After that, I learned better how to “behave,” and I dropped the tomboy clothes, wore way too much makeup, and curled and sprayed my hair. (It was the 80s, after all.) I attempted to do what girls are supposed to do. I had one boyfriend the entire time I was in high school, for about two months. I couldn’t figure out why I couldn’t attract boys. I knew I was attractive enough, so what up? Looking back, I think I scared off most men because I simply didn’t behave the way I was supposed to. I could dress the part, but I sure couldn’t act it. I would not dumb myself down for anybody, and I sure didn’t let the boys dictate my likes and dislikes. These apparently were not attractive features in a woman. Really, I think I just acted too much like a man for their comfort.
When I was about thirty, some of my own gender confusion began to make sense, however. I went to a channeler who informed me that energetically I was about 75% masculine energy and 25% feminine energy; most people are closer to 50/50. She also told me that I had spent many, many more lifetimes here as a man than as a woman. Ah, Grasshopper, now I see. This fit in with my own memories. I knew that my most recent lifetime had been male, and now I knew that I had spent most of my time in masculine form because, well, I was mostly masculine energy.
It took a few more years for me to understand where the extra feminine energy had gone. Not everyone has a twin soul (which is okay—it’s not an indication of your worth if you don’t), but I did. And when I found her, well, she was about 75% feminine energy and 25% masculine energy—literally, my other half. So here we were, together again.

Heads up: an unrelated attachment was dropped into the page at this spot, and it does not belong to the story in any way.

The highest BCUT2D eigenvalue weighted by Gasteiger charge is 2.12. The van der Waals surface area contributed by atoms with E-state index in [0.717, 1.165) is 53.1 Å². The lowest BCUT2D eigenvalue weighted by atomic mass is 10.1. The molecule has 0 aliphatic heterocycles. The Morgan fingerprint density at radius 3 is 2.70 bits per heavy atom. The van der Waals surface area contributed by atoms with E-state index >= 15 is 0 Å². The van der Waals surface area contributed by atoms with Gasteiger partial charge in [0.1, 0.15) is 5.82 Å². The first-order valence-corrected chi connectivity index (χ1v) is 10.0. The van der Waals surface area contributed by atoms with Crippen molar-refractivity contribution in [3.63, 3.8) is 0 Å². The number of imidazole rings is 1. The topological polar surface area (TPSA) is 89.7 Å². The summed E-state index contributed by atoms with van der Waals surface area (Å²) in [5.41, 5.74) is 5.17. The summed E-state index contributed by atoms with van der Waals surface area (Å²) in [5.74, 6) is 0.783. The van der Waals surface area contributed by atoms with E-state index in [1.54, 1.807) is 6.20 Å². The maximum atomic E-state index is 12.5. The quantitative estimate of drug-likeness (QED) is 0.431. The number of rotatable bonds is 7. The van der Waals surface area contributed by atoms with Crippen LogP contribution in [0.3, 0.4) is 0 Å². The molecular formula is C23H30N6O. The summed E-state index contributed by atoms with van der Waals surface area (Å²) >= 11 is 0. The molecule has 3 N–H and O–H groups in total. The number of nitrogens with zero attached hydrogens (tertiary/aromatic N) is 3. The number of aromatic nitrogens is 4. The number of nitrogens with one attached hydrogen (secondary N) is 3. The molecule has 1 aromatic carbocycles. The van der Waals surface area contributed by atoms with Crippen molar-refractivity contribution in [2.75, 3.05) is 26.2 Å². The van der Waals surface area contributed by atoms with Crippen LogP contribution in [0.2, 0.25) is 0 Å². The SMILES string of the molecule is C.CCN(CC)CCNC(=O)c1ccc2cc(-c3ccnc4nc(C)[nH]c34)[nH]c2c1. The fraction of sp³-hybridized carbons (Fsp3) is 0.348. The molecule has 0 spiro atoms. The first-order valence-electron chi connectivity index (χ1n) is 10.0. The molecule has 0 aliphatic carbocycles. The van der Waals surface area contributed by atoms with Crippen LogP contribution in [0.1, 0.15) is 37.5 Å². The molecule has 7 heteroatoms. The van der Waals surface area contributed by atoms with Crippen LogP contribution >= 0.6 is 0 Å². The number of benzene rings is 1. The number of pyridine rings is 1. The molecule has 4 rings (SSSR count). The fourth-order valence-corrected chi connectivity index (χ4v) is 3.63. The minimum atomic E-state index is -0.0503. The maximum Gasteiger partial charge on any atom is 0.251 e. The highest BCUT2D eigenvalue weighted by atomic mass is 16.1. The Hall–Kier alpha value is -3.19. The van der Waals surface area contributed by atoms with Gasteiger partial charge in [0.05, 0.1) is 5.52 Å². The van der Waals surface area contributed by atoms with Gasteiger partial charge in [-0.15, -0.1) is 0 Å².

In the first year or so of our relationship, I felt some pretty strong gender confusion. We had been together so often as male/female, that being with her again made me feel decidedly masculine. It was an odd feeling. Frankly, I didn’t know what to do with it. It did seem to subside over time, however, and I began to feel comfortable with having a female form again. When I got pregnant with our first child and gave birth to her, I finally felt some peace about being female. It was the first time I could really embrace it. After all, without it, my precious daughter would not be here.
Still, in many ways, I think Ahnna and I behave sort of like man and wife. It’s funny: people will look to me first the way some people look first to the husband for a response. Then if they don’t like what I have to say, they try to work on Ahnna.
Chaz, of course, has always identified as a male, and he finally decided to do something about it. There is nothing wrong with that. If I felt strongly about it, I’m sure I would have considered it, too. I didn’t, and that’s just my path. He did, and that’s his path. Because of his celebrity, he is able to speak for a community that really needs advocates and spokespeople. There is a divine order in all things, and that is now part of his path, too.
I wish Chaz and everyone else well who walk the difficult path of needing to express themselves in a way that seems at odds with their body. They are all teachers, here to remind us that our body is just a car, after all.